Sicario: A Drug War Fighter
Illegal drugs are a big and nasty business, and both the suppliers and law enforcement know that. In the movie Sicario, Arizona FBI agent Kate Macer (Emily Blunt) wants to get some answers regarding a drug raid and hostage situation that was far from routine. As they secure the scene, Macer's partner, Reggie Wayne (Daniel Kaluuya) notices something in a hole behind some drywall. He and Macer discover three bodies of people who'd been executed. An exhaustive search of the house discovers dozens more killed the same way. In trying to learn the contents of a cellar, two officers die when the cellar turns out to be rigged with explosives. Macer wants to get to whoever is responsible for all of the deaths, and so does the Department Of Defense. A DOD team led by Matt Graver (Josh Brolin) meets with Macer's superior, Dave Jennings (Victor Garber), for an operation where they think Macer's involvement would be ideal.
This means Macer will be working from El Paso with Graver's DOD team, other law enforcement officials, and other specially trained personnel. Among those who work with Graver is a man called Alejandro (Benecio Del Toro), a lawyer turned adviser. He knows the situation, and wants to disrupt the operations of the man responsible. This means Macer and the others have to make their way to a prison in Juarez and take a Mexican prisoner into US custody with the help of friendly Federales. The prisoner helps the team identify the hideout of Manuel Diaz (Bernardo Saracino), a drug cartel leader based in Arizona. When Kate and the team return to Arizona, they detain and question some illegal immigrants. With Reggie's help, they learn Diaz has constructed tunnels to smuggle drugs across the border. The DOD team works with Diaz's bank to freeze his assets to force Diaz to be called to Mexico to face his boss, Fausto Alcaron (Julio Cedillo). The questions of legality still race through Kate's mind as the pieces of the plan fall together.
The title Sicario gets its explanation in the opening moments of this interesting film from French-Canadian director Denis Villeneuve. As the war on drugs grows longer, so have the stakes. Both sides have become more entrenched, sophisticated, and violent in their efforts. The Americans aren't even sure which Mexicans are, indeed, trustworthy. They do trust Alejandro for reasons not entirely made clear initially to Agent Macer. In the apprehension of Diaz's imprisoned man Guillermo (Edgar Arreola), viewers get to see Alejandro is no ordinary counselor. When Diaz's men pursue the DOD team from Mexico into Texas, Alejandro and Graver's men quickly respond. Kate, meanwhile, questions the legality of the whole operation, not knowing that getting the men responsible for the Arizona incident would lead to the extreme measures she witnesses. The script comes from first-time scenarist Taylor Sheridan is dark and cynical about the operations on both sides. However, films that examine the darker side of US-Mexico relations include No Country For Old Men, Man On Fire, and the based-on-fact Kill The Messenger. Those films show the personal toll far better than this by-the-numbers action drama.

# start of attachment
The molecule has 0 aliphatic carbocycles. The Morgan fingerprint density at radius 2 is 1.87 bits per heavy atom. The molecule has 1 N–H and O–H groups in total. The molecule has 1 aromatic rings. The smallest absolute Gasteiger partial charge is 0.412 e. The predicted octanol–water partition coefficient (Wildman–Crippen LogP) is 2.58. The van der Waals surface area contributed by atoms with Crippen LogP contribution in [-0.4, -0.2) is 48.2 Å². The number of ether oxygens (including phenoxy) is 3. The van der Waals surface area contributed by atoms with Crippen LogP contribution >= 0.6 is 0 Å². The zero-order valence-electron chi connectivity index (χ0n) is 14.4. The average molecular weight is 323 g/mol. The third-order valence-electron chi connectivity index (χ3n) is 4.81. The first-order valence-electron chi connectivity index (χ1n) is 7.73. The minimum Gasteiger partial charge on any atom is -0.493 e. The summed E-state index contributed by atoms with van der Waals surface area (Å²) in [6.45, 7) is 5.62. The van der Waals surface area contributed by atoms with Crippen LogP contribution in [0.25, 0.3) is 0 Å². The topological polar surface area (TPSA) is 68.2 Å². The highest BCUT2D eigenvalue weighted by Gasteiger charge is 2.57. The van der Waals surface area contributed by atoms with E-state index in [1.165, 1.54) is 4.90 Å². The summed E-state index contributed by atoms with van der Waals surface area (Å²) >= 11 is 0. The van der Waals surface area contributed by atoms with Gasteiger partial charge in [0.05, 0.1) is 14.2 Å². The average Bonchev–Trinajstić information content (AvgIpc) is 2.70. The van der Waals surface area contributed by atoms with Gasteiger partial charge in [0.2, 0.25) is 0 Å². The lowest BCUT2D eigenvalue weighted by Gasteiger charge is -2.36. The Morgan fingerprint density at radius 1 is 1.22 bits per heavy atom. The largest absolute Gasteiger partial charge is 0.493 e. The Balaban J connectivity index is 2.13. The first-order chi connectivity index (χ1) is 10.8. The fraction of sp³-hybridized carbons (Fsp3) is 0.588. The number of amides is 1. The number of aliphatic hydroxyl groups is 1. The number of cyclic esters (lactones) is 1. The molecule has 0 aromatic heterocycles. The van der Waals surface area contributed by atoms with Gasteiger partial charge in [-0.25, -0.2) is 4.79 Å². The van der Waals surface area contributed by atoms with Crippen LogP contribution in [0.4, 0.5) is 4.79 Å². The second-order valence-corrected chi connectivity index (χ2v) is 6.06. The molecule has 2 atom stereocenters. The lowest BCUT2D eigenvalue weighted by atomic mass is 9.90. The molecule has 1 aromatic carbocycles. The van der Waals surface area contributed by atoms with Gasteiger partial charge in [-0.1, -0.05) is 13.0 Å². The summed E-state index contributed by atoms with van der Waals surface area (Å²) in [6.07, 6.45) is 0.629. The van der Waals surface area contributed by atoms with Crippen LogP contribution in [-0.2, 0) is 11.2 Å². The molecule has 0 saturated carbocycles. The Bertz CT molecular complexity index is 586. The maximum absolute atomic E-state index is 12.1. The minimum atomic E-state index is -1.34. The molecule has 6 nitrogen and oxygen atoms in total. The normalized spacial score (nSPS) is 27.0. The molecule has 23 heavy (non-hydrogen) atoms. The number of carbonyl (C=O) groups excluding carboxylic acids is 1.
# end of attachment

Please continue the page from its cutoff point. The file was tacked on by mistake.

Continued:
The big reason to see Sicario is Del Toro as Alejandro, a man whose name in the drug world is Medellin. His years as a lawyer made him a man of words, and the years after that made him a man of action. In between the two is a man of few words, keeping much of his past and his true intentions to himself. He's a man people want on their side, and that sometimes includes Kate. On an evening away from the work, she goes out on a date with a fellow officer named Ted (Jon Bernthal), but that evening threatens to turn violent. Alejandro arrives on the scene to make sure that does not happen. He also can use people, such as Silvio (Maximiliano Hernandez), a Juarez police officer who secretly works for Diaz and Alcaron. At every turn, Alejandro shows his way of dispensing justice. I also like Blunt as Macer, who slowly but surely learns the reason for her presence, and her final moments with Alejandro make everything clear. Brolin is also good as the usually casually-clad Graver, who sees his work as another day in the office while trying to lay out a plan that he doesn't tell Kate up front.
Sicario offers a cynical look at the drug war that doesn't say things about it that have been stated better in previous cinematic fare. The film, nevertheless, shows how little has changed in the battle to combat the illegal drug trade other than the techniques and the body count. Both sides seemed resigned to the battle and its eventual losses, even as they try to claim some sort of a victory. Sicario, as well as Villeneuve's 2013 film Prisoners, show that the director has some flair for capturing the dark side of human nature. The films, though, needed to to a better job of engagin the audience. It seems as if Villeneuve borrowed a pair of Graver's flip flops, and liked how they fit.
On a scale of zero to four stars, I give Sicario three stars. Call on the counselor!